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Subject: Cityscape is a broken game rss

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Nunya Beezwax

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A 2,3 or 4 player game with 25 blocks, indicating that there will be 25 turns. This means that whoever goes first (according to the game's official rules, this is always the youngest player,) will have the advantage as he/she always gets to go first and last.

Why does this break the game? It gives the first player a virtual lock on getting the tallest building built where he wants. In a two player game, this is especially game-breaking as it is an automatic 50 pt. score. A heckuva deficit for any player to overcome.

Why is this a MENSA select game? Hell if I know. My buddy said it's MENSA select because it teaches you that life is unfair as we're not all on a level playing field.

Do yourself a favor, pass on this box of poop.
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dale walton
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Thank you for raising your points. Cityscape is indeed a family-fun kind of game with some thinking, not a heavy strategy game.

However, before calling it a "box of poop", please note exactly what the rules state about who goes first:

"For the first round the youngest player takes the first turn. Subsequent rounds will be started by other players in rotation."

Thus each player gets a chance at starting a round. And therefore each player has an equal chance to make use of any "broken" strategy. The game is short enough that this should be feasible.

The tallest building is indeed 25 points each side (giving the 50 points you mention.) This is not totally automatic, the blocks actually have to be placed there at the expense of other goals. With two players, the second player may or may not choose to immediately fight the first player's first placement, but may work on other goals first(assuming that the second player even chose this goal at all.) The first player must then choose to consolidate his advantage at the loss of playing elsewhere, or allow the second player a chance to consolidate his own attempt at highest building at a different position. Whether this is actually worth doing depends on how well the opponent's placements fit with your goals, and whether you want, or do not want to consume blocks in a race for tallest as part of your overall strategy.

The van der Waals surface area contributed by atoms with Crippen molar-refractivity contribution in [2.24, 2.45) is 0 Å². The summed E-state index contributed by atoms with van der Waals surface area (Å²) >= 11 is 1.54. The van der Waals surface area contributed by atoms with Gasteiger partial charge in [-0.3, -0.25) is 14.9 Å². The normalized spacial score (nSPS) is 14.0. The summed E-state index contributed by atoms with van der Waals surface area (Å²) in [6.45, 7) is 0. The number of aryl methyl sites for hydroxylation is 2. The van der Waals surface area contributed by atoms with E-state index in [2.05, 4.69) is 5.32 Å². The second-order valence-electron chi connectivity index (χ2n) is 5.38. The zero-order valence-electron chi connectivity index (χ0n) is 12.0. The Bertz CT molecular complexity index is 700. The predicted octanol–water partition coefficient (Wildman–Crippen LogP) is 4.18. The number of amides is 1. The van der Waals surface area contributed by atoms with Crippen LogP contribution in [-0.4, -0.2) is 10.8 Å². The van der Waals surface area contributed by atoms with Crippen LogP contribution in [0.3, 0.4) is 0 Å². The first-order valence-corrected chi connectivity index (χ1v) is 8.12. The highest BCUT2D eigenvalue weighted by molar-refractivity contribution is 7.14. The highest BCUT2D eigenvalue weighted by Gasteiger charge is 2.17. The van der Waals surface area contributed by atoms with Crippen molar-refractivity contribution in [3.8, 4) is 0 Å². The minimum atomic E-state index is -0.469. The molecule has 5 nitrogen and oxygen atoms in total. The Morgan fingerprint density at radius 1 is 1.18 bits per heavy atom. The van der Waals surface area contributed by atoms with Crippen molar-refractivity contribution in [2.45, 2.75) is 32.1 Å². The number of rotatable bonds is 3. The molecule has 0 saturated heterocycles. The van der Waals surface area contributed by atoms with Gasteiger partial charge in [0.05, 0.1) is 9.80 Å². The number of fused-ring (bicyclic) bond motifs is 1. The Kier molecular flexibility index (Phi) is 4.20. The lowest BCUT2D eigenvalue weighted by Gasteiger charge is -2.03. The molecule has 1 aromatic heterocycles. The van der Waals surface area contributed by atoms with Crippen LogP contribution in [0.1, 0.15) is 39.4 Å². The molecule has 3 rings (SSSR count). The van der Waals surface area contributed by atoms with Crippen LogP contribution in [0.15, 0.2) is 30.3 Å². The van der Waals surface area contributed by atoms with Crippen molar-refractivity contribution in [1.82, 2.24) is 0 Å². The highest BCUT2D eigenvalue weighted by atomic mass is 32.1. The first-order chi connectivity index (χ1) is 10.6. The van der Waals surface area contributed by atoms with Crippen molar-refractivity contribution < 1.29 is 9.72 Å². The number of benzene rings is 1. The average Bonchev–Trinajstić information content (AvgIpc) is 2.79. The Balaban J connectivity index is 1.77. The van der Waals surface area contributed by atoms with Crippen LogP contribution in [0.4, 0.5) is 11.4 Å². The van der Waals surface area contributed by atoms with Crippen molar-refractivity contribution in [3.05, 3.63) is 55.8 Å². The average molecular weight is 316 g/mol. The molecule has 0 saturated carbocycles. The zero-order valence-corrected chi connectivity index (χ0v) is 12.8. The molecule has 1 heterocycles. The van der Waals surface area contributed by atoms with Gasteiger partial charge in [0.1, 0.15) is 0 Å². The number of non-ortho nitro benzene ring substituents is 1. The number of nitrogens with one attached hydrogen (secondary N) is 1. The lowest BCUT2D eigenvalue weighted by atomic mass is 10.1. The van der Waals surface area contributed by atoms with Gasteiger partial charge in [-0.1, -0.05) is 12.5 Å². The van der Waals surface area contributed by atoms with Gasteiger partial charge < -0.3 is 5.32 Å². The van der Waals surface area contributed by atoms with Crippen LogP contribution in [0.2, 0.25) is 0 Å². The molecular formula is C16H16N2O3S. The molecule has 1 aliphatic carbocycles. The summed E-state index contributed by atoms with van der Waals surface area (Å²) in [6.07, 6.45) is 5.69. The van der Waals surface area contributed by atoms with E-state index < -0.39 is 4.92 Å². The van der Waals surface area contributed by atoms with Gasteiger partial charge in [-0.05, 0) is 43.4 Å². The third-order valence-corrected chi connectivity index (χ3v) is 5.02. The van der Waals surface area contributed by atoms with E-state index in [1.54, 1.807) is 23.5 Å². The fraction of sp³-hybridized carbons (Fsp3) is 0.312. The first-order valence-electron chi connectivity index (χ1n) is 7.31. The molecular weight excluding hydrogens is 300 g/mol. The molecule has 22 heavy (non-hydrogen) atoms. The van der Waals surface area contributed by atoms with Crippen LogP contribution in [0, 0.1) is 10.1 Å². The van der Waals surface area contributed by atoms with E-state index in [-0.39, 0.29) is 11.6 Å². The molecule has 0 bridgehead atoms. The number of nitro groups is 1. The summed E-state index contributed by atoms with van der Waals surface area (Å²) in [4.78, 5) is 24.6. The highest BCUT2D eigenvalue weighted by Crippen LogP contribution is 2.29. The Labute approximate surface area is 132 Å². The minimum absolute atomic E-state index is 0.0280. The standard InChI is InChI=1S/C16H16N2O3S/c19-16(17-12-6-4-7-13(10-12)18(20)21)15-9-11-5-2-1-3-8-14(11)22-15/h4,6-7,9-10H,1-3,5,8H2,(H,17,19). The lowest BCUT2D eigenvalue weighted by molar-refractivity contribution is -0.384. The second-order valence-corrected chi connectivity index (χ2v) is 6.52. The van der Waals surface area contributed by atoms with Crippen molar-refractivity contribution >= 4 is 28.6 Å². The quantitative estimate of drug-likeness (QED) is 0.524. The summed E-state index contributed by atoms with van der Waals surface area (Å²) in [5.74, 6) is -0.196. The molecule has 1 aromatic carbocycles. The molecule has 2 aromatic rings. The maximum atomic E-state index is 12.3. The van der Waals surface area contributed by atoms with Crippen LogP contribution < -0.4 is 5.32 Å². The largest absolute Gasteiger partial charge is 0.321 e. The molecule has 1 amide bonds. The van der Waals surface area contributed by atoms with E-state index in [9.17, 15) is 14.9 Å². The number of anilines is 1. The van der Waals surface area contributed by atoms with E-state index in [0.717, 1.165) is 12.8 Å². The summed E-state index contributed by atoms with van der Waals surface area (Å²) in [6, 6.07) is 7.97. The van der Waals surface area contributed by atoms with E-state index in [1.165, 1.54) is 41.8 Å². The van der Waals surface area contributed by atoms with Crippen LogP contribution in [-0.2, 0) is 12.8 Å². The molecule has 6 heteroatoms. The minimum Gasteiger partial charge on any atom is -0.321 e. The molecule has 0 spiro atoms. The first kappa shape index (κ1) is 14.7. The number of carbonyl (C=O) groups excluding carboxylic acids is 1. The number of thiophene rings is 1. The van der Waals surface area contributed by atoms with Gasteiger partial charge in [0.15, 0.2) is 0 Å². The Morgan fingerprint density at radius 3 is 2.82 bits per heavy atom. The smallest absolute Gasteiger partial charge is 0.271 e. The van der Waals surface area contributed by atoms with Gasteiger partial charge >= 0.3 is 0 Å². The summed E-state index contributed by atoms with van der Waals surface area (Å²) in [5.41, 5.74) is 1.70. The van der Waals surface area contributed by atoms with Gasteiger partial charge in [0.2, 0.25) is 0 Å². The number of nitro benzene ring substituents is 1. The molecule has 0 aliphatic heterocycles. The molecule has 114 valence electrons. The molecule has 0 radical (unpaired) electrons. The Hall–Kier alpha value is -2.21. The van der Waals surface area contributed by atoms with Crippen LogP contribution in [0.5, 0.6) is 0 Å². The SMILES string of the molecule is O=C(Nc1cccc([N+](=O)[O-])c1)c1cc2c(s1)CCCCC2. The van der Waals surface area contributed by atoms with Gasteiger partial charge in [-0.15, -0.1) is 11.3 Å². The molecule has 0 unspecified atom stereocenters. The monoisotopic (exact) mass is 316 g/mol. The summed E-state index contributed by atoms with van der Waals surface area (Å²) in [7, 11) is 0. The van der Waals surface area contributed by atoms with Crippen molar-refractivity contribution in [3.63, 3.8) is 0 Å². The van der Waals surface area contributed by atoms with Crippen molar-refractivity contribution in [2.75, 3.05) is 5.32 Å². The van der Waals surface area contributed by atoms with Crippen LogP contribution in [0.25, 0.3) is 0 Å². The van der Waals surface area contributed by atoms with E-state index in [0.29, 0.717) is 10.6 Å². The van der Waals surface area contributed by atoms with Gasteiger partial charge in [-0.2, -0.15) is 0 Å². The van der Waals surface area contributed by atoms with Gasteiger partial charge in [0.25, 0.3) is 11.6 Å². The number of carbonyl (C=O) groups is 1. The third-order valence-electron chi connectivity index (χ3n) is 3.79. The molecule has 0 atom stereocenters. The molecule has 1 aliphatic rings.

Also, if your play becomes too predictable, your opponent may set his goals to make use of your placements as well as his own.

For two players who find they are stuck in a predictable strategy, because it is consistantly working for them, (e.g. due to fixed beliefs about what is best play) the game you can easily be varied with house adjustments. For example, when playing with only two players, adjust the value of tallest building down (say to 15 points) or require that the highest building scores only once per player per building.

Never-the-less this game is intended for quick play for enjoyment, and not as a brainburner.
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